Forsaking All Others – a song for the Unbelted Champions of Pennsic XL

Forsaking All Others, a song dedicated to the Unbelted Champions of the East Kingdom

This song is featured on the CD “I Am of the North” available for purchase online at:**

I fight for my lady, my captain, my king
I fight for my queen, my warlord and brothers.
I fight for the honor of all I hold dear
For we war as one, forsaking all others
For we war as one, forsaking all others.

I have counted the days till we take the field.
Burned in the heat of each season’s bright sun
I have watched us grow lean o’er the miles we have traveled,
and we each shall grow leaner ‘ere we are done
and we each shall grow leaner ‘ere we are done.

I have left my compassion and kindness behind
Held in the hands of the ones we hold dear
But I have kept my fury, and my bloodlust for glory
And all I will see now are whites wide with fear
And all I will see now are whites wide with fear

I fight for my lady, my captain, my king
I fight for my queen, my warlord and brothers.
I fight for the honor of all I hold dear
For we war as one, forsaking all others
For we war as one, forsaking all others.

I have looked to my left and looked to my right
Every man here is a one to behold
I may not share your blood, but would shed my blood for you,
our loyalty better than any king’s gold
our loyalty better than any king’s gold.

We were once strangers who gathered as brothers
To drink from this cup filled with violence and love.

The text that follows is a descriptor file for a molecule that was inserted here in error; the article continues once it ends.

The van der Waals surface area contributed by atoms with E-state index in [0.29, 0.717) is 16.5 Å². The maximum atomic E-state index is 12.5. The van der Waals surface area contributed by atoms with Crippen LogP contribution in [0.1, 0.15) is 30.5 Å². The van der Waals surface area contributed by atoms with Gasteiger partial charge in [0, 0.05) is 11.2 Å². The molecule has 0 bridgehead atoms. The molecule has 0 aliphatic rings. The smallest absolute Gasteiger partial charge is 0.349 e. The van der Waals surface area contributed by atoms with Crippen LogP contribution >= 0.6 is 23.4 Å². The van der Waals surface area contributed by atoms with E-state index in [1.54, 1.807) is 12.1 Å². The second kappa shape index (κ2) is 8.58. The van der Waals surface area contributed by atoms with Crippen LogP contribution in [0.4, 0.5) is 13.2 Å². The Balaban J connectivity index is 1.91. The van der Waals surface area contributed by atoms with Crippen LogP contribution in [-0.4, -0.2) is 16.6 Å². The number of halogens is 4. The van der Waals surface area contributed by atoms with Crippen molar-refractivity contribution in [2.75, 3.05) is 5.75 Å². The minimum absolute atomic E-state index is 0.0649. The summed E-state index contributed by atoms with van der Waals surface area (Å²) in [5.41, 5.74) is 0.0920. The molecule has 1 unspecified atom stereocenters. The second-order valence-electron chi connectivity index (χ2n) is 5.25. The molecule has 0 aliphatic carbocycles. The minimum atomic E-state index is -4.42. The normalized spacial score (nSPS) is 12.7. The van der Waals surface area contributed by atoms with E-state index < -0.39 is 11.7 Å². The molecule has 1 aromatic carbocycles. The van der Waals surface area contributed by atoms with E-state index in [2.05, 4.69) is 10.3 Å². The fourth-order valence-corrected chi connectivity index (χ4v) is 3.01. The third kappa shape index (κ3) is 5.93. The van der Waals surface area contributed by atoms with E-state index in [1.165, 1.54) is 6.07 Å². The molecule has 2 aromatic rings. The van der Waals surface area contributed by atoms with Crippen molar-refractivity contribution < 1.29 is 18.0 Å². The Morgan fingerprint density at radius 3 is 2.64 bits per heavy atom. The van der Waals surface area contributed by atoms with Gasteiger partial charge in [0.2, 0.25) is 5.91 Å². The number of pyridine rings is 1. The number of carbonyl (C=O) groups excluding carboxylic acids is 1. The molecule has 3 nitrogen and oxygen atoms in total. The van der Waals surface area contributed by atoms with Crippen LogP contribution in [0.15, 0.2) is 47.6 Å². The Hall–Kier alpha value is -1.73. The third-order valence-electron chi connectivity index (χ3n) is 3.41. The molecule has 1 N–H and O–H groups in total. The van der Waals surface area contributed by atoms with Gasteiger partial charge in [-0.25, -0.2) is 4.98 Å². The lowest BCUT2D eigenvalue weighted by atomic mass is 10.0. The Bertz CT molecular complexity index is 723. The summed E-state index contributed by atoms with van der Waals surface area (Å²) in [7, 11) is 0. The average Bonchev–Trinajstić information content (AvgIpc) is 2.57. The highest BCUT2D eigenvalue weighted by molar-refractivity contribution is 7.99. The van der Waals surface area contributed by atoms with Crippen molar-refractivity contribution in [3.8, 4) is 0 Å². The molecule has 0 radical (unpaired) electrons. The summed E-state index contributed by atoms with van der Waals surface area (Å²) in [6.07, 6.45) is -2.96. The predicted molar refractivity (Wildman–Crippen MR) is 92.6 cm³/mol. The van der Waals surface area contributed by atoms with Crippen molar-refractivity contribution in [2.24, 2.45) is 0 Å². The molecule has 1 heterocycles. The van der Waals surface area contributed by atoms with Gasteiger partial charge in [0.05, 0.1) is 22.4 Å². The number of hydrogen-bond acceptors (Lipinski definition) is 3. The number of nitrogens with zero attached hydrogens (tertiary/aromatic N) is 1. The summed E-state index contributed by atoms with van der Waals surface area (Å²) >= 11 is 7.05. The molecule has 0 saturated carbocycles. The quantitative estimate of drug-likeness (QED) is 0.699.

We will take back this battle – it will not escape us
and nothing will stop us on earth or above
and nothing will stop us on earth or above.

I fight for my lady, my captain, my king
I fight for my queen, my warlord and brothers.
I fight for the honor of all I hold dear
For we war as one, forsaking all others
For we war as one, forsaking all others.

(This song moves from “I” to “We” to “You” pretty fluidly, kind of depending on who it’s being sung with, or for or near.  It has been, just this Pennsic, sung to the Unbelted team with “you” as the focus, and to groups of fighters later as “I/we.” It will probably change every single time, but that’s war, love and life for you.)

* * * * * *    * * * * * *    * * * * * *    * * * * * *    * * * * * *

The story of this song, and of is singing.

During the War of the Roses, I was asked if I would write a song for the Eastern Unbelted Champions team, who had been struggling for several years to find their identity and victory. A request from Angus Pembridge, both our generous host at Roses and a member of the team, it was no small order, but I agreed that I would do my best and try. I struggled for weeks to have it ready before the Pennsic War. During the time that I worked on this song, I met and became friends with many of the fighters on the Unbelted team. I spent an evening at the Great Northeastern War talking with this year’s captain, Cedric, about his experiences on the team for many years; I asked others of their stories; I got snippets of motivational speeches told to me by Angus. After what seemed an eternity, the song was inspired by a casual conversation following GNE. A simple recording and the lyrics were sent to Angus, who sent them to the Unbelted list, under the heading “A gift from the King’s Bard” — the message within stated simply, “A song for us from Aneleda.” (You can hear it below if you wish.)